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But there was a slight hiccup with their progress recently.
The company recently pulled its helmets from the Huskies football training camp due to “non-safety related refinements toward fit and comfort,” according to a UW statement. For the first time since their deal with Vicis, the Huskies will be wearing Riddell helmets during practice, and are planning to wear them during the 2016–17 season.
The move is frustrating for the relatively new company. “Obviously a little bit disappointing,” UW coach Chris Petersen said in a statement. “But I have a lot of respect for Vicis, getting it right, wanting them back, and we’ll fix it. I think when you’re trying to be on the cutting edge of innovating, it’s never going to be seamless process. They’re the ones that came to us [Wednesday morning] and said we want them back to look at them and make them right.”
This misstep is unfamiliar territory for a company that has thrived during their rise. Vicis has performed 20-50% better in head trauma reduction tests in comparison to Riddell and Schutt. Along with that, Vicis also won the NFL’s Head Health Challenge (winning $750,000) and $4 million more in funding from 60 other investors.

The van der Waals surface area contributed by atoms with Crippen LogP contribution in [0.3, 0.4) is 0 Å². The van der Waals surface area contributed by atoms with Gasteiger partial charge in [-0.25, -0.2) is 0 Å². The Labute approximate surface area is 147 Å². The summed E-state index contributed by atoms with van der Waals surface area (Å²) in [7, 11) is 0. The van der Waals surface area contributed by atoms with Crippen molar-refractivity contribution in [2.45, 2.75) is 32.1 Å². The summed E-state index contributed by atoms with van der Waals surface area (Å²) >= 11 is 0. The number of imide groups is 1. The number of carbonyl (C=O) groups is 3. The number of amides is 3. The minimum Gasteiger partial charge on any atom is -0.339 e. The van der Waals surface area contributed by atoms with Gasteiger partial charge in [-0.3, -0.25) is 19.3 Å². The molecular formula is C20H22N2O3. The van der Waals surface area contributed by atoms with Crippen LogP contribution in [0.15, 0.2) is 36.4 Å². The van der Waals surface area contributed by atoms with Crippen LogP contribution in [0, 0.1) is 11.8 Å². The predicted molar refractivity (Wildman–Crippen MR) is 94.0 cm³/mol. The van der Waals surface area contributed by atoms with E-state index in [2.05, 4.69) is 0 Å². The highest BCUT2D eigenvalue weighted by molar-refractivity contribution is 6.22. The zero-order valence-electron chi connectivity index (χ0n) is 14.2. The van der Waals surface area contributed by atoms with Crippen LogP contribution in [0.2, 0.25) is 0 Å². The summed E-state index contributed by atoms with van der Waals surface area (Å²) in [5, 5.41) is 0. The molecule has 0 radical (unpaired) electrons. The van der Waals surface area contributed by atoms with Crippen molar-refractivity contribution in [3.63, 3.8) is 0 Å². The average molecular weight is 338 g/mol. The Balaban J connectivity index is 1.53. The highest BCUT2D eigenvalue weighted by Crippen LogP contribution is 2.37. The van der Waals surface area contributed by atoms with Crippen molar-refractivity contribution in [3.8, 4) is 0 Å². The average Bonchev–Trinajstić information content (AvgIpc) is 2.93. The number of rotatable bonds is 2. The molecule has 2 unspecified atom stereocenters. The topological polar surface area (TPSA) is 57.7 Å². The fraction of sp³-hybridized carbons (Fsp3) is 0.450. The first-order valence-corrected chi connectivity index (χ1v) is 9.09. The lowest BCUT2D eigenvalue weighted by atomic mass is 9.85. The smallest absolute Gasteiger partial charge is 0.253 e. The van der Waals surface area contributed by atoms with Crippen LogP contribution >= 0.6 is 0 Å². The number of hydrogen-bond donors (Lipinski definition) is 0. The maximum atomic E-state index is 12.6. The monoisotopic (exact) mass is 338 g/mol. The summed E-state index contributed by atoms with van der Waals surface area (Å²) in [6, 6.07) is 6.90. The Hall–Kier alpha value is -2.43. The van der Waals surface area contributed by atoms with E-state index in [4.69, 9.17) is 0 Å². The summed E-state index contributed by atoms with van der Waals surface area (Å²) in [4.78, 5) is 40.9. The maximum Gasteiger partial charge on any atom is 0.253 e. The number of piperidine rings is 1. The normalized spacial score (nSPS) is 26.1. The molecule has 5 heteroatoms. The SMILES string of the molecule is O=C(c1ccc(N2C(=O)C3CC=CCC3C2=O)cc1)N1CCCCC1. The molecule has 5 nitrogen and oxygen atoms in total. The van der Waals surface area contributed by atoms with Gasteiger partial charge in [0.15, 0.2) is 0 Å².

But Vicis recalled its helmets from both Washington and Oregon, which had also been testing the gear during camp. The specific issues involved the forehead padding and chinstrap, and Vicis has not said when it will be able to correct the issues.
The helmet itself, the Vicis Zero1, was created to lessen the impact on a player’s head and size the helmet specifically to a player’s head so there is no movement when impact occurs. The helmet itself is devised into three parts, which ensure maximum safety. The “Lode Shell” acts like a car bumper deforming on impact, the “Vicis RFLX” features a hard shell exterior and padding on the interior and finally, the “FORM Liner” is the inner foam surrounding a player’s head.